Crimes that Bind, the popular drama about gender violence

The Argentine world premiere, supported by UN Women and ILO and starring Cecilia Roth, is stirring the conversation.

Still from the trailer for the movie 'Family Crimes'.

The Argentine film focuses on the issue of gender violence. / Photo: YT / Netflix

The Woman Post | Maria Lourdes Zimmermann

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Leer en español: Crímenes de Familia, el popular drama sobre violencia de género

Netflix recently released Family Crimes, an Argentine film with a quality seal as it stars Cecilia Roth and Miguel Ángel Solá. A moral drama based on a real life story that addresses gender violence, corruption in justice, inequality and labor injustices.

The film directed by Argentine filmmaker Sebastián Schindel was dubbed into 30 languages and can be seen by 190 million users of the platform.

The film tells, in parallel, two related stories about gender violence around a wealthy family from Argentina and a humble domestic worker, marking the tragedy between the two stories and a macabre relationship of painful and unjust events, with a meticulous presentation of the different instances of judicial proceedings.

Specialists from the Country Office of the International Labor Organization ILO for Argentina and UN Women actively participated in the pre-production of the film and the writing of the script for this moving story.

“Crimes that Bind is inspired by a true story, but also countless echoes of real experiences that women face every day all over the world reverberate in that story,” said Pedro Américo Furtado de Oliveira, new Director of the ILO Country Office for Mexico and Cuba.

Similarly, the film's argument sheds light on the importance of ILO Convention 189, on domestic workers - ratified by Argentina and Mexico, which establishes a series of guarantees so that people who are part of the sector have guarantees and favorable working conditions like any other worker.

The story of Gladys, one of the protagonists of the film, reveals the pain of abuse, of a tragic and painful childhood in which her rights as a child were violated and that situation is reflected in everything that she will have to live and endure being forced to be a worker in a high-income household in Argentina.

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The ILO, reveals that domestic workers (more than 2.2 million people) in the specific case of Mexico , are mainly women. Nine out of every 10 and 75% do not have any type of benefits, says the Director of the ILO for Mexico and Cuba.

“From the ILO we consider that this film demonstrates how imperative it is, that domestic workers have a legal framework that protects them, as recognized by the Mexican government through the deposit of ILO Convention 189- as well as the essential need of effective instruments to protect against harassment in all areas ”, concluded Furtado de Oliveira.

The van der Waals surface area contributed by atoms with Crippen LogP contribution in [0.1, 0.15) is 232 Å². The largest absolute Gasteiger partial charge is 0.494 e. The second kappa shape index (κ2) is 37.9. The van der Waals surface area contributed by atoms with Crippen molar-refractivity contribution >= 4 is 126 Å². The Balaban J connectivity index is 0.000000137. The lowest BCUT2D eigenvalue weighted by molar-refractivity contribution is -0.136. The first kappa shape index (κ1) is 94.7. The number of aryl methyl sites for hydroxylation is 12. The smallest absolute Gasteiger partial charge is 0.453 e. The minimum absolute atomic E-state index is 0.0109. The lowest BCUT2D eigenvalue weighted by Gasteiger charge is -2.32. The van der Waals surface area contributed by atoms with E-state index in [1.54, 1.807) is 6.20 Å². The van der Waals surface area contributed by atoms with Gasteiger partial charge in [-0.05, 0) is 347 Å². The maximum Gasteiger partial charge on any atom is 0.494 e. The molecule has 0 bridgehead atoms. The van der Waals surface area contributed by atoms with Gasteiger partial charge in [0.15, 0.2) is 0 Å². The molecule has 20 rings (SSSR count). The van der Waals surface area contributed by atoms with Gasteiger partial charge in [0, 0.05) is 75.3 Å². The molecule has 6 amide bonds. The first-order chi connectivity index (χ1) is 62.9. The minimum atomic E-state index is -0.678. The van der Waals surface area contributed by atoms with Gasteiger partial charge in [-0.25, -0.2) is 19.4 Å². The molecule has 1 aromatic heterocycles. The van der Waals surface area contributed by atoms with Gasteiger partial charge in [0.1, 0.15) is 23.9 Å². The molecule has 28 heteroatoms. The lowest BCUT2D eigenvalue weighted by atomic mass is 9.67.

For Lucía Martelotte, coordinator of UN Women Programs in Argentina, "the construction of this film allows us to glimpse the complexity of gender-based violence and also its multidimensional nature." Along these lines, "It is essential to take intersectionality into account not only when making violence visible, but also when thinking about public policies that tackles it," said Martelotte.

The other social problem addressed by the film is gender violence from different perspectives and the psychological consequences generated by this global scourge of which today 1 in 3 women are victims of according to UN Women and in some countries this proportion increases to 7 out of 10 .

Cecilia Roth, recounts on Instagram how she agreed to be part of a low-budget film.


#crimenesdefamilia Hace tres años @ @sebastian.schindler y yo tomábamos algo en un bar cerca de casa. Hablamos una hora larga sin conocernos, sobre un guion que aún no tenía titulo. Lo leí esa misma noche y unos días después lo llamé Una persona desconocida había abierto una puerta hacia un mundo nuevo, el suyo. La intimidad de lo escrito es siempre inquietante cuando respira verdad. Pasaron meses y años hasta poder concretar el proyecto. Se rodó en cuatro semanas con presupuesto acotado. Mucho ensayo previo, mucha construcción quirúrgica. Había poco tiempo pero mucha entrega de todo un equipo, una familia que se zambulliría en otra. Se estrenaría en mayo en la Argentina. Mayo no fue el mayo que supusimos sería, ni junio, ni julio, ni agosto; mes en el que me enteré que se estrenaria , el día 20, en una plataforma que tiene millones de usuarios. Qué pasó? Es difícil explicarlo, pero explotó en este extraño planeta distópico en el que vivimos distanciados unxs de lxs otrxs, se convirtió en la 4ta película más vista planetariamente...llevamos días en casas que no conocemos, en sitios lejanos, en países distantes, acercando esta historia a otras historias. Es abrumador, pero hoy me dispuse a disfrutarlo. Porqué no? Una copa y a brindar por una buena... #Netflix #yaninaavila #paolabarrientos #sofiagala #benjaminamadeo #miguelangelsola #santi #mariamarull #diegocremonesi & todxs lxs compañerxs de orquesta, por ustedes y por la vida

A post shared by cecilia roth (@ceciroth) on

“Three years ago Sebastián Schindler and I had a drink in a bar close to home, we talked for a long hour without knowing each other, about a script that still had no title. I read it that same night and a few days later I called him, ” Roth explains. “An unknown person had opened a door to a new world, his. The intimacy of what is written is always disturbing when it breathes truth, affirms the Argentine actress.

Available from August 20, the film promises to be a success for touching on real, recurring events that need urgent solutions worldwide when labor slavery, gender violence and corruption affect women in the world and it is urgent to continue to propose solutions for the recognition of their rights and lines of defense as stated in the film.